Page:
Spring is just around the corner. Time to gather your friends and start cooking in the yard. So while most people dust off their barbecue grills, in South Louisiana, it’s their boiling pots. Whether it’s shrimp or crawfish, a seafood boil is a great way to start off your spring.
Since crawfish season is kicking into full gear, I am sharing the way that I boil crawfish. You can use the same recipe for shrimp. Where things get interesting are the ingredients you choose to include in your boil. The first thing that I always like to include are turkey necks. The first time I saw that, I was confused. Why would anyone boil turkey necks with crawfish. I took the leap of faith and now they are a part of every boil. Other great additions are mushrooms, hot dogs, broccoli and cauliflower. Don’t stop there. Let your imagination run wild. Let’s head to the yard and let’s start boiling!
A large boiling pot with a strainer. They range in size from 22 quarts to 100 quarts. They come with a burner that gets hooked up to a bottle of propane for heat.
This recipe is based on using a 60 quart boiling pot. Adjust seasonings to the size of your pot.
Sack of Live Crawfish (Whether 30 to 36 pounds), purged
3 26-ounce Salt Rounds
1 box Zatarain’s Crab Boil in Bag
3 cups Zatarain’s Liquid Crab Boil
1 cup Zatarain’s Dry Crab Boil
3/4 cup Cayenne Pepper
6 Large Lemons, cut in half
6 Yellow Onions, Peeled
6 Heads of Garlic, peeled of outer skin but enough left to keep head in one piece
24 small Red Potatoes
10 Corn Cobbettes
4 pounds Smoked Sausage, cut into bite sized pieces
Zatarain’s is a New Orleans spice company, whose products I use. You can use whatever brand of seasonings you prefer.
To Purge Crawfish
This is a very important step. If you don’t purge your crawfish, they may still taste like mud. Purging cleans the crawfish inside and out. Pour live crawfish in an ice chest or large metal tub and sprinkle 1/2 round of salt on crawfish. Fill the ice chest with water until the crawfish are covered. Gently stir the crawfish to dilute the salt. Leave the crawfish in water for 10 minutes or so. This will cause the crawfish to purge themselves of mud and other things. Drain the water and purge one more time. After the second purge, rinse the crawfish until the water around them is clear.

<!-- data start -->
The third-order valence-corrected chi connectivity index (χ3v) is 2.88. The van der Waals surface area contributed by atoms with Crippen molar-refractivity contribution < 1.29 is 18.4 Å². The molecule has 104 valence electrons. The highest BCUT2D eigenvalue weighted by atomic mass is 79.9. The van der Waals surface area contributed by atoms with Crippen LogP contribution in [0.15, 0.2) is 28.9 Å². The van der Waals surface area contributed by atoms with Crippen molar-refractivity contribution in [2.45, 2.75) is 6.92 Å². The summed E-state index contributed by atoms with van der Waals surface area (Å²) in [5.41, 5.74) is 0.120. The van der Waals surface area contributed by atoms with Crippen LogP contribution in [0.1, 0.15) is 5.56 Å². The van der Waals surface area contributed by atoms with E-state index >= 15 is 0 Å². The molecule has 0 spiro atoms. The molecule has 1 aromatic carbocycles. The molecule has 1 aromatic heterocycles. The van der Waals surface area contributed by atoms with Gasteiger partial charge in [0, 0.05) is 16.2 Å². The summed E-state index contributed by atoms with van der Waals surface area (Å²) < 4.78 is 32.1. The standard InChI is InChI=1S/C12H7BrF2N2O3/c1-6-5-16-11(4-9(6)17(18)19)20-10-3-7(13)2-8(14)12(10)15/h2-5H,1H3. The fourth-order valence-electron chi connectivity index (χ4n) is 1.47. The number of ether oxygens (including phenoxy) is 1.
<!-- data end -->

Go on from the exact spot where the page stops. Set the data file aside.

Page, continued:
To Boil Crawfish
Fill boiling pot halfway with water. You can do multiple batches and adjust the seasoning if necessary. Begin heating covered water to a boil. When the water begins to boil, add seasonings. After the water has been boiling for 5 minutes, add everything except the crawfish. (If you wish, you can put all of these items in a mesh laundry bag. This way, all of the sides are kept together.) Boil for 10 minutes. Add crawfish and boil for 4 minutes. When done, turn off the heat and allow to soak for 10 to 15 minutes. The longer you allow the crawfish to soak, the spicier they become. Allow the crawfish to drain before dumping them on a newspaper-covered table. Let the Feast begin!
How to peel a Crawfish
Grab the head firmly with one hand and grab the tail with the other. Twist and pull the tail from the head. Suck the head for a little extra flavor (optional). Peel off the first two or three rings. Pinch the end of the tail and pull the meat from the shell.
We are fortunate to have a couple of places where you can get live crawfish for boiling. I signed a few of my first cookbooks with the following phrase: May every day be like a crawfish boil! My meaning to this phrase is that a crawfish boil is a day surrounding yourself with family and friends to eat good food. It’s always a joyous day when you have a big boil. Start planning yours today!